Sleepy Hollow Cemetery is Also for the Living
By W. B. King
Tarrytown and Sleepy Hollow’s favorite literary son, Washington Irving, once said: “Sweet is the memory of distant friends! Like the mellow rays of the departing sun, it falls tenderly, yet sadly, on the heart.”
For the approximately 15,000 tourists who visit the famed Sleepy Hollow Cemetery to pay respects to Irving and other well-known interred “residents” like Andrew Carnegie, Walter Chrysler, William Rockefeller and Elizabeth Arden, there is indeed a sense of “sweet memory.” And these remembrances aren’t solely for the famous, but for all the dearly departed who are laid to rest on the beatific grounds.
“Visitors come from all over the world,” said Sleepy Hollow Cemetery’s Director of Visitor Services and Sales, Christina Orban-La Salle. “A lot of famous historical figures are buried here—from titans of industry to writers to painters—and a visit here is a wonderful way to bring history back to life.”
“Washington Irving, and the Delavan family plot, with its gorgeous statuary, are among the most popular sites to visit,” said Orban-La Salle, who added that in 2009 the cemetery was listed on the National Register of Historic Places. “The wooden bridge that spans the Pocantico River is particularly charming. There is a nice bench there for all to enjoy. In the autumn, with the leaves changing, it is very pretty.”
While the cemetery is steeped in rich history due to its many renowned grave sites, more than 45,000 people have been buried at the cemetery to date, with approximately 200 new interments each year.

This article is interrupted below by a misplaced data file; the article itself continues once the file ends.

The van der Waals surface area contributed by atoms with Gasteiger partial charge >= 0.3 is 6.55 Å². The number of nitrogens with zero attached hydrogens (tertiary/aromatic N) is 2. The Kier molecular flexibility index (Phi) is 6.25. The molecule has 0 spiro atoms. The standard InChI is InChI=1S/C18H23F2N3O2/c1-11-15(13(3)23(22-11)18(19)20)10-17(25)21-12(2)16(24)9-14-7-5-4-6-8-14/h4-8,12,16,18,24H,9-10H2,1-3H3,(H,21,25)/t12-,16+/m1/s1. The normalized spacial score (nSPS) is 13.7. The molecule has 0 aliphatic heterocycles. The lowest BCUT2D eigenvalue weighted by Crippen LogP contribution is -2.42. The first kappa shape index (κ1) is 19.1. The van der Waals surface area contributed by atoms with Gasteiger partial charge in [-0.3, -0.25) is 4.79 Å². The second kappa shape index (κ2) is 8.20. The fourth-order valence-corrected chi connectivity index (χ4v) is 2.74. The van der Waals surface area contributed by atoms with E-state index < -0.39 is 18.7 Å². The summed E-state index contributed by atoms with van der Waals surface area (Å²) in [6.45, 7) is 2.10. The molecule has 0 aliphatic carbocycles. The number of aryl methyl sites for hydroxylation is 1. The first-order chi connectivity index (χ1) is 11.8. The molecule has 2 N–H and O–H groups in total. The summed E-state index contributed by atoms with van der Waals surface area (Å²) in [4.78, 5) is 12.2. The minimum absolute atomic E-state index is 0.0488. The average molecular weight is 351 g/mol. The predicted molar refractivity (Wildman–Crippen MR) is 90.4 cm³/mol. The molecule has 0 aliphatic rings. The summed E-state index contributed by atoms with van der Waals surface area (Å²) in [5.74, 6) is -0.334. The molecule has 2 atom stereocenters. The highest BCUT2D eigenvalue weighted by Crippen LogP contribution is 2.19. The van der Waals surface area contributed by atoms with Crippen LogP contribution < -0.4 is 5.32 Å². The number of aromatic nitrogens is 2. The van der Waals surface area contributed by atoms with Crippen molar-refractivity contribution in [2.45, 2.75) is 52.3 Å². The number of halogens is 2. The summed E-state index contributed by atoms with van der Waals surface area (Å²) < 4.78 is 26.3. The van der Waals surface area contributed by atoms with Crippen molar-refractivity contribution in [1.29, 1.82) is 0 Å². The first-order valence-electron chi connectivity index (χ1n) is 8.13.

“Sleepy Hollow Cemetery continues to offer families a variety of options including green burial, the community mausoleum for those who prefer above-ground placement, along with traditional in-ground burial for caskets or cremation urns,” said Orban-La Salle.
The Legend Continues
If not for Irving’s “The Legend of Sleepy Hollow,” the popularity of the cemetery and the village, which incorporated from North Tarrytown to Sleepy Hollow in 1996, would likely be downplayed.
Irving, who published the tale in 1820, wrote: “A drowsy, dreamy influence seems to hang over the land, and to pervade the very atmosphere.” For those familiar with the book and the surrounding areas, the pages of the “legend” can come to life.
“It is amazing that you can retrace the steps of Ichabod Crane’s flight from the Headless Horseman through Tarrytown all the way to the Old Dutch Church and identify the local landmarks Irving included in the story even today,” said Orban-La Salle. “There’s a reason Irving’s tale has never been out of print since it was published in 1820 – it’s a wonderful story!”
To maintain both the historic grave sites and the thousands of plots populated by local loved ones, Orban-La Salle explained that 10 people work at the cemetery full-time, which includes six grounds crew, three office employees and Superintendent Jim Logan. During busy times of the year, such as the Halloween season, part-time guides are hired to lead tours.
“The lovely sculptures, great natural beauty of the grounds and the incredible history of the cemetery makes it a very rewarding place to come every day,” said Orban-La Salle. “Despite the challenges of assisting people at what is usually the worst moment of their lives, Sleepy Hollow Cemetery is a wonderful place to work.”